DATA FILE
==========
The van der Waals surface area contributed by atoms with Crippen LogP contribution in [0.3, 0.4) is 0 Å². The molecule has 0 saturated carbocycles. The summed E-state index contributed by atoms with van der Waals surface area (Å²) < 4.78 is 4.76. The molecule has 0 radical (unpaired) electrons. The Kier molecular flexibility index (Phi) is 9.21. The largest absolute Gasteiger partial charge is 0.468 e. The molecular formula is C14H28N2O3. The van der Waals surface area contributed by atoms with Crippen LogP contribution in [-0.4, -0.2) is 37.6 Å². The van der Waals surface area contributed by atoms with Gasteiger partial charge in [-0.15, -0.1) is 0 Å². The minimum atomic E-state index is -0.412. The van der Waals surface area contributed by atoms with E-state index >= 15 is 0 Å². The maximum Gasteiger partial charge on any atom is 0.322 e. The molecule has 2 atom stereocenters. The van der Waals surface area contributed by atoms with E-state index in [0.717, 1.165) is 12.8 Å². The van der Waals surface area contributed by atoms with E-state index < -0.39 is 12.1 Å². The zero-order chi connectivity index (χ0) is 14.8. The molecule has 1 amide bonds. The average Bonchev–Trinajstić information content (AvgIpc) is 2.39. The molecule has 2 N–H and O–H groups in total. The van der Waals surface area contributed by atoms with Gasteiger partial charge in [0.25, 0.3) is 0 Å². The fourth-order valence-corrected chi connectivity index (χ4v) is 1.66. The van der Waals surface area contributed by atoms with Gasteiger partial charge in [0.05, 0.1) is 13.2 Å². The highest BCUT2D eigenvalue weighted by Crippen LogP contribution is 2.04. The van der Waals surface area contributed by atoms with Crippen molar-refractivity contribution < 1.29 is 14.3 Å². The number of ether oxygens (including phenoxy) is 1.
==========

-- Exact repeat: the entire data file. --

The van der Waals surface area contributed by atoms with Crippen LogP contribution in [0.3, 0.4) is 0 Å². The molecule has 0 saturated carbocycles. The summed E-state index contributed by atoms with van der Waals surface area (Å²) < 4.78 is 4.76. The molecule has 0 radical (unpaired) electrons. The Kier molecular flexibility index (Phi) is 9.21. The largest absolute Gasteiger partial charge is 0.468 e. The molecular formula is C14H28N2O3. The van der Waals surface area contributed by atoms with Crippen LogP contribution in [-0.4, -0.2) is 37.6 Å². The van der Waals surface area contributed by atoms with Gasteiger partial charge in [-0.15, -0.1) is 0 Å². The minimum atomic E-state index is -0.412. The van der Waals surface area contributed by atoms with E-state index >= 15 is 0 Å². The maximum Gasteiger partial charge on any atom is 0.322 e. The molecule has 2 atom stereocenters. The van der Waals surface area contributed by atoms with E-state index in [0.717, 1.165) is 12.8 Å². The van der Waals surface area contributed by atoms with E-state index < -0.39 is 12.1 Å². The zero-order chi connectivity index (χ0) is 14.8. The molecule has 1 amide bonds. The average Bonchev–Trinajstić information content (AvgIpc) is 2.39. The molecule has 2 N–H and O–H groups in total. The van der Waals surface area contributed by atoms with Gasteiger partial charge in [0.25, 0.3) is 0 Å². The fourth-order valence-corrected chi connectivity index (χ4v) is 1.66. The van der Waals surface area contributed by atoms with Gasteiger partial charge in [0.05, 0.1) is 13.2 Å². The highest BCUT2D eigenvalue weighted by Crippen LogP contribution is 2.04. The van der Waals surface area contributed by atoms with Crippen molar-refractivity contribution < 1.29 is 14.3 Å². The number of ether oxygens (including phenoxy) is 1.